There are more people who take turns staffing our nursery and leading the KidsConnect! lessons, or putting together the busy bags for kids to use during worship. There’s the hospitality crew who greet you at the door and make sure there’s coffee and the worship space is ready for you when you get here. There are the children who take turns gathering the Wednesday night offering and serving the Bread and Cup during Wednesday night communion. These are just some examples of people who have said “Yes” to following Jesus, and have found joy and meaning in serving Christ by serving others.
What are you always doing? If someone were to describe your life, wouldn’t it be amazing if they said, “Oh, he’s always offering a ride.” “She’s always carrying a towel.” “He’s always bringing a lunch.” “She’s always holding a baby.” “He’s always welcoming people at the door.” “She’s always giving to somebody who’s in need.” “Oh, he’s always praying.” “Oh, she’s always being cheerful.”
Then one day you’ll be before God in Heaven, and Jesus may look at you and say, “Thank you for encouraging me when I was only 15. Every week when you met with that group of teenagers, or prepared the meal on Wednesday nights, you were loving and serving me. Because what you did unto the least of these my sisters and brothers, you were doing unto me.”
We each need to find a consistent place to serve, a place to use our gifts. It may be someplace in the church. It may be someplace in the community. But we each need a place that week after week, we are there, consistently serving in the name and for the love of Jesus. Because of what he did for me, because of what he did for you, we are servants of the Lord Jesus Christ, and when we serve others, we are serving Christ.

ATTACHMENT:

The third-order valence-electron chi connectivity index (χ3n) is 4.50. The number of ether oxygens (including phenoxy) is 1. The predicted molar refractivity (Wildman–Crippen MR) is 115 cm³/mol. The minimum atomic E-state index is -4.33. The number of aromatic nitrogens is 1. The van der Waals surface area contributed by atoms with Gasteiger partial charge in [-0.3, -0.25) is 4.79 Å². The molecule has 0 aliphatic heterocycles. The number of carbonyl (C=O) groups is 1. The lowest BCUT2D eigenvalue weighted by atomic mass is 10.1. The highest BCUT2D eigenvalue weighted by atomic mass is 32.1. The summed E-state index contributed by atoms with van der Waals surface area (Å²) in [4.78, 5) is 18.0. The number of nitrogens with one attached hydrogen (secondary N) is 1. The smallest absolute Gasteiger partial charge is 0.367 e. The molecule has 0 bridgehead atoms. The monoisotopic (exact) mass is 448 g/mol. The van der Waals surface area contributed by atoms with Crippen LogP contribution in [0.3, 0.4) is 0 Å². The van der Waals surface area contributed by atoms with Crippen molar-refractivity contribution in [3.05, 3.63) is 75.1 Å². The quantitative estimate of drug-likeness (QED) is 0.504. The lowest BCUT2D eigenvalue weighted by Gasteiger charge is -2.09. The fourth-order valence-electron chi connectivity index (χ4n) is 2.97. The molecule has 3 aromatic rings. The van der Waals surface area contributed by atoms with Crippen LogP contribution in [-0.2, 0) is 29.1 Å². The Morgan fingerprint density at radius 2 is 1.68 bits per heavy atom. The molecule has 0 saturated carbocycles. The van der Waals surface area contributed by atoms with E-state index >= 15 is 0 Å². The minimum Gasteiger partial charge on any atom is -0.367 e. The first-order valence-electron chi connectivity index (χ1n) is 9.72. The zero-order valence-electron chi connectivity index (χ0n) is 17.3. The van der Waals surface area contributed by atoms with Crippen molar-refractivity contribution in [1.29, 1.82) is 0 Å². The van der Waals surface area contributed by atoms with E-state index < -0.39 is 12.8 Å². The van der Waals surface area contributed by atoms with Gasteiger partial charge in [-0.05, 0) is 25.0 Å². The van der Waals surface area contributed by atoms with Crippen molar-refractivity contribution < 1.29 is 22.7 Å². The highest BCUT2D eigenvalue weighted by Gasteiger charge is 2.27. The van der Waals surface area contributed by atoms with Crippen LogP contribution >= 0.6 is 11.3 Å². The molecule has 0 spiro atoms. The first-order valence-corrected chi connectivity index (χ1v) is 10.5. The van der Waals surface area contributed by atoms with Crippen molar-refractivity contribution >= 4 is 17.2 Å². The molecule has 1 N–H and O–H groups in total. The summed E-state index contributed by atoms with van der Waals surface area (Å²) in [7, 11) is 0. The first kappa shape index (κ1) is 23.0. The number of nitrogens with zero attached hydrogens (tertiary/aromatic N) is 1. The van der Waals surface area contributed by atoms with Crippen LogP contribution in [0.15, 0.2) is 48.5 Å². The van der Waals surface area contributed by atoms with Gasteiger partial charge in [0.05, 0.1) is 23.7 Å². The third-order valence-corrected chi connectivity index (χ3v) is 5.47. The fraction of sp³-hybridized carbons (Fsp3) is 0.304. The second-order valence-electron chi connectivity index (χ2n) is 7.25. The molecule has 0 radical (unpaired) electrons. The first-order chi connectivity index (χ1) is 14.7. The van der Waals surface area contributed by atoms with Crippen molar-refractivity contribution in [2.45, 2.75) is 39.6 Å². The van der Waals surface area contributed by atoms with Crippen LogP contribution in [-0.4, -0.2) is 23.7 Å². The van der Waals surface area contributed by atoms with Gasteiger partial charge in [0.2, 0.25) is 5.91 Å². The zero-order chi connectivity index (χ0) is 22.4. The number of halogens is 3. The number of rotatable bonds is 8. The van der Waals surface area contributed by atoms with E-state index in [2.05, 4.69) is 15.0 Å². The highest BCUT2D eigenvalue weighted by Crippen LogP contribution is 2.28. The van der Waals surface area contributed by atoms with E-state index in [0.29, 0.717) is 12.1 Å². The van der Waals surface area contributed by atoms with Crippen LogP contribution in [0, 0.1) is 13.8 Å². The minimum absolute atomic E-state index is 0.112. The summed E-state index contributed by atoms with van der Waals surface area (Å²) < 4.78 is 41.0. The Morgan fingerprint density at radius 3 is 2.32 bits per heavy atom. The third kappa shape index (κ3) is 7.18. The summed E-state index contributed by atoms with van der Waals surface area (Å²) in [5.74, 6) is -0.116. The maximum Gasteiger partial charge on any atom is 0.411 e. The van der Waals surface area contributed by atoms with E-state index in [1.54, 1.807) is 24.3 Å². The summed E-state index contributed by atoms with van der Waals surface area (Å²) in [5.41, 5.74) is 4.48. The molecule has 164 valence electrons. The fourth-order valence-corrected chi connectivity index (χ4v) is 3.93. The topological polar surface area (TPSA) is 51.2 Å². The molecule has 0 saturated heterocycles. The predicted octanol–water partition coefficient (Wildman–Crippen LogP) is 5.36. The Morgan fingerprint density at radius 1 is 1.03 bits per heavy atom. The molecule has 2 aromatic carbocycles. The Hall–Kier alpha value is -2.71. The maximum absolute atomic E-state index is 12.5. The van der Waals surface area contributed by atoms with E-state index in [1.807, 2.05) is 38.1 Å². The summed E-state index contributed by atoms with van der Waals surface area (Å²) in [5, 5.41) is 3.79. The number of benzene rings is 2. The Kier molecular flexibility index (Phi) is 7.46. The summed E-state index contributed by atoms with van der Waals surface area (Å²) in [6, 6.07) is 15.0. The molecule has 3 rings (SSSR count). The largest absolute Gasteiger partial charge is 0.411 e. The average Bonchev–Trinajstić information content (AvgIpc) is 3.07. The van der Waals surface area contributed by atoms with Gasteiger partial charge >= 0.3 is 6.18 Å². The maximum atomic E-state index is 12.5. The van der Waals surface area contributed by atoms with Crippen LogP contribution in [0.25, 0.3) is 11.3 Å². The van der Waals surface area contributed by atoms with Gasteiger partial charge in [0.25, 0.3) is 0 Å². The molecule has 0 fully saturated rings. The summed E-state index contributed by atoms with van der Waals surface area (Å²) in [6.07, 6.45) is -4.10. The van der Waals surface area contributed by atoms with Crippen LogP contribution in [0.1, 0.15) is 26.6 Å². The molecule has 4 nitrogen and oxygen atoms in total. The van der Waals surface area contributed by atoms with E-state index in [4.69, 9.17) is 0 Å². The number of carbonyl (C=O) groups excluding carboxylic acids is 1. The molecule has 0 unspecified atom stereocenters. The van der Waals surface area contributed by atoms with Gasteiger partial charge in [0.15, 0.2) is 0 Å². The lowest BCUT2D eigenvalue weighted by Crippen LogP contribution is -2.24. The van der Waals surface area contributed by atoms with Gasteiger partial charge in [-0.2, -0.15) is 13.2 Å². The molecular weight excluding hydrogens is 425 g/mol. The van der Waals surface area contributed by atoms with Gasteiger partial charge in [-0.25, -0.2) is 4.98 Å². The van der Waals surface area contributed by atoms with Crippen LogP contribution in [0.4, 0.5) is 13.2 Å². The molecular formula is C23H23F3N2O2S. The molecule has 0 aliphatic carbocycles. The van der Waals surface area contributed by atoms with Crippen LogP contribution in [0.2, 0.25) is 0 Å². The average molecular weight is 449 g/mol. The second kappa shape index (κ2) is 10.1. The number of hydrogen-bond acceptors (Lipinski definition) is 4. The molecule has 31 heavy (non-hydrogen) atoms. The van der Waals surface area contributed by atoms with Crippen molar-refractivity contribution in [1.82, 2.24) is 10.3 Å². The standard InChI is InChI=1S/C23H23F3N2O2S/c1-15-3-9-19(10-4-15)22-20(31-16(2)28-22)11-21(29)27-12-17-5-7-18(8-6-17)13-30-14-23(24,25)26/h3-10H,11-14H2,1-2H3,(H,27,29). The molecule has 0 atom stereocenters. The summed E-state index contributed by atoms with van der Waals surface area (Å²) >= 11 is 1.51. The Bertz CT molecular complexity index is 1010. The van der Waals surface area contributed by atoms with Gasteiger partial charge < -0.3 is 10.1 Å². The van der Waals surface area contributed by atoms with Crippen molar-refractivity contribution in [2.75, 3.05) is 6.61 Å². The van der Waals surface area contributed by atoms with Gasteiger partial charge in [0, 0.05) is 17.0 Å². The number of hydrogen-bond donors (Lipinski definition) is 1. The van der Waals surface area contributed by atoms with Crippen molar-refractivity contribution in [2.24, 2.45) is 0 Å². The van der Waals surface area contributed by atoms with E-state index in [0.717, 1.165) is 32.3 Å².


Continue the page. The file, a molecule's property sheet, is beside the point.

Then, every single day when we wake up, we can say, “God, this is the day that you have made, I will be glad and rejoice in it. Give me eyes to see people who are in need. God, give me a heart that breaks for the things that break your heart. I am your servant. When you call, let my answer be yes. You may prompt me to carry a lunch. You may tell me to wash somebody’s feet. Whatever you ask of me, I will say yes to you, because serving isn’t what I do, it’s who I am.
And then one day, if someone were to ask the question, what’s he always doing, what’s she always doing? They would have a really powerful answer. She’s always serving. He’s always making a difference. She’s always helping people see the love of Jesus. He’s always there, every single week, showing up consistently. You can count on her, she doesn’t just talk about Jesus, she lives the love of Jesus. They are servants of the Lord Jesus Christ.
This sermon, and others in the “Selfless” series, are based on outlines offered by Craig Groeschel of life.church on their Open network. The “Selfless” series artwork and support materials can be downloaded for FREE here.